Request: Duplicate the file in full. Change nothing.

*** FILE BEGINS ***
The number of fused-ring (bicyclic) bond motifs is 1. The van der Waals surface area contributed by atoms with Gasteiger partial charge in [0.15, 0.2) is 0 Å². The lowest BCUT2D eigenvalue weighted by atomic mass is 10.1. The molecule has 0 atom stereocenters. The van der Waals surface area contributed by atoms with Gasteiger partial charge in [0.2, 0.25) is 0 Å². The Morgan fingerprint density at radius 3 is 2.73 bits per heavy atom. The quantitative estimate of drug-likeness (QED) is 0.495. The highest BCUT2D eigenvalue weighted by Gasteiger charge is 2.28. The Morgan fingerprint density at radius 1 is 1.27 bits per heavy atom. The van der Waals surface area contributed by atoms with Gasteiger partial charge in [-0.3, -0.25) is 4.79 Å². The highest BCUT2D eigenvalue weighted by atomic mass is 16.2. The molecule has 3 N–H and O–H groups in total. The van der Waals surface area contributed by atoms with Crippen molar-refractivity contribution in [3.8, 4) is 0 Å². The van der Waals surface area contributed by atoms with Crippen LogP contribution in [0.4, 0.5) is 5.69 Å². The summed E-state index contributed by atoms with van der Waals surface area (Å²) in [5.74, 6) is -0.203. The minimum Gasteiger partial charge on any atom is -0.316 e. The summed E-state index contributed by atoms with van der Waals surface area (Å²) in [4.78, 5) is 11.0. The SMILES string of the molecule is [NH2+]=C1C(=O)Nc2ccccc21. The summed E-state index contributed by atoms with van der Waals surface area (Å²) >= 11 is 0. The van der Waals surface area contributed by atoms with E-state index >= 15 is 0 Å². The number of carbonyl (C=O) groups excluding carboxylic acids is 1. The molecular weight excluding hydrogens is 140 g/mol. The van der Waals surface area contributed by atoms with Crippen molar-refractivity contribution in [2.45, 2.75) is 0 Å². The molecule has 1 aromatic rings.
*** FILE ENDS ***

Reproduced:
The number of fused-ring (bicyclic) bond motifs is 1. The van der Waals surface area contributed by atoms with Gasteiger partial charge in [0.15, 0.2) is 0 Å². The lowest BCUT2D eigenvalue weighted by atomic mass is 10.1. The molecule has 0 atom stereocenters. The van der Waals surface area contributed by atoms with Gasteiger partial charge in [0.2, 0.25) is 0 Å². The Morgan fingerprint density at radius 3 is 2.73 bits per heavy atom. The quantitative estimate of drug-likeness (QED) is 0.495. The highest BCUT2D eigenvalue weighted by Gasteiger charge is 2.28. The Morgan fingerprint density at radius 1 is 1.27 bits per heavy atom. The van der Waals surface area contributed by atoms with Gasteiger partial charge in [-0.3, -0.25) is 4.79 Å². The highest BCUT2D eigenvalue weighted by atomic mass is 16.2. The molecule has 3 N–H and O–H groups in total. The van der Waals surface area contributed by atoms with Crippen molar-refractivity contribution in [3.8, 4) is 0 Å². The van der Waals surface area contributed by atoms with Crippen LogP contribution in [0.4, 0.5) is 5.69 Å². The summed E-state index contributed by atoms with van der Waals surface area (Å²) in [5.74, 6) is -0.203. The minimum Gasteiger partial charge on any atom is -0.316 e. The summed E-state index contributed by atoms with van der Waals surface area (Å²) in [4.78, 5) is 11.0. The SMILES string of the molecule is [NH2+]=C1C(=O)Nc2ccccc21. The summed E-state index contributed by atoms with van der Waals surface area (Å²) >= 11 is 0. The van der Waals surface area contributed by atoms with E-state index >= 15 is 0 Å². The number of carbonyl (C=O) groups excluding carboxylic acids is 1. The molecular weight excluding hydrogens is 140 g/mol. The van der Waals surface area contributed by atoms with Crippen molar-refractivity contribution in [2.45, 2.75) is 0 Å². The molecule has 1 aromatic rings.